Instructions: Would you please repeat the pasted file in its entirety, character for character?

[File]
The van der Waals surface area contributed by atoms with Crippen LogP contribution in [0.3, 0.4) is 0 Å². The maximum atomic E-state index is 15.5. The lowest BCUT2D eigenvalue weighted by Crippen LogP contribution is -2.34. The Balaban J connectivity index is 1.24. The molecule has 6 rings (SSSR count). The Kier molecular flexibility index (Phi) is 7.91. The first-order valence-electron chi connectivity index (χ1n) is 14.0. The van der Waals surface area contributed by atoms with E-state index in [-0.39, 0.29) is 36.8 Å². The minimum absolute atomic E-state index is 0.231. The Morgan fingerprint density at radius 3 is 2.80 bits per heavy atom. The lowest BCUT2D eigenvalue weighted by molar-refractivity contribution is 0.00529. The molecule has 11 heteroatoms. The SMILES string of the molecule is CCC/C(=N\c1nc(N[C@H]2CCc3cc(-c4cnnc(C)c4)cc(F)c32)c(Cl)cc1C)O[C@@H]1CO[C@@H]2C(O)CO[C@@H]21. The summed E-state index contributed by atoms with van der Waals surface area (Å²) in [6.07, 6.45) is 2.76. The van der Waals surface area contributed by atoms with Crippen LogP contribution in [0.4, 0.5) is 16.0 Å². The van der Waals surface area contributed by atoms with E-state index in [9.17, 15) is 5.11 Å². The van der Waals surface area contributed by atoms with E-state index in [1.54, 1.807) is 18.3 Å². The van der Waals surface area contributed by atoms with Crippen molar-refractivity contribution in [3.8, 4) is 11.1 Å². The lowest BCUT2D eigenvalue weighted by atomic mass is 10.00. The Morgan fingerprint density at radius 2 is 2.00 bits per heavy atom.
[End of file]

The van der Waals surface area contributed by atoms with Crippen LogP contribution in [0.3, 0.4) is 0 Å². The maximum atomic E-state index is 15.5. The lowest BCUT2D eigenvalue weighted by Crippen LogP contribution is -2.34. The Balaban J connectivity index is 1.24. The molecule has 6 rings (SSSR count). The Kier molecular flexibility index (Phi) is 7.91. The first-order valence-electron chi connectivity index (χ1n) is 14.0. The van der Waals surface area contributed by atoms with E-state index in [-0.39, 0.29) is 36.8 Å². The minimum absolute atomic E-state index is 0.231. The Morgan fingerprint density at radius 3 is 2.80 bits per heavy atom. The lowest BCUT2D eigenvalue weighted by molar-refractivity contribution is 0.00529. The molecule has 11 heteroatoms. The SMILES string of the molecule is CCC/C(=N\c1nc(N[C@H]2CCc3cc(-c4cnnc(C)c4)cc(F)c32)c(Cl)cc1C)O[C@@H]1CO[C@@H]2C(O)CO[C@@H]21. The summed E-state index contributed by atoms with van der Waals surface area (Å²) in [6.07, 6.45) is 2.76. The van der Waals surface area contributed by atoms with Crippen LogP contribution in [0.4, 0.5) is 16.0 Å². The van der Waals surface area contributed by atoms with E-state index in [9.17, 15) is 5.11 Å². The van der Waals surface area contributed by atoms with E-state index in [1.54, 1.807) is 18.3 Å². The van der Waals surface area contributed by atoms with Crippen molar-refractivity contribution in [3.8, 4) is 11.1 Å². The lowest BCUT2D eigenvalue weighted by atomic mass is 10.00. The Morgan fingerprint density at radius 2 is 2.00 bits per heavy atom.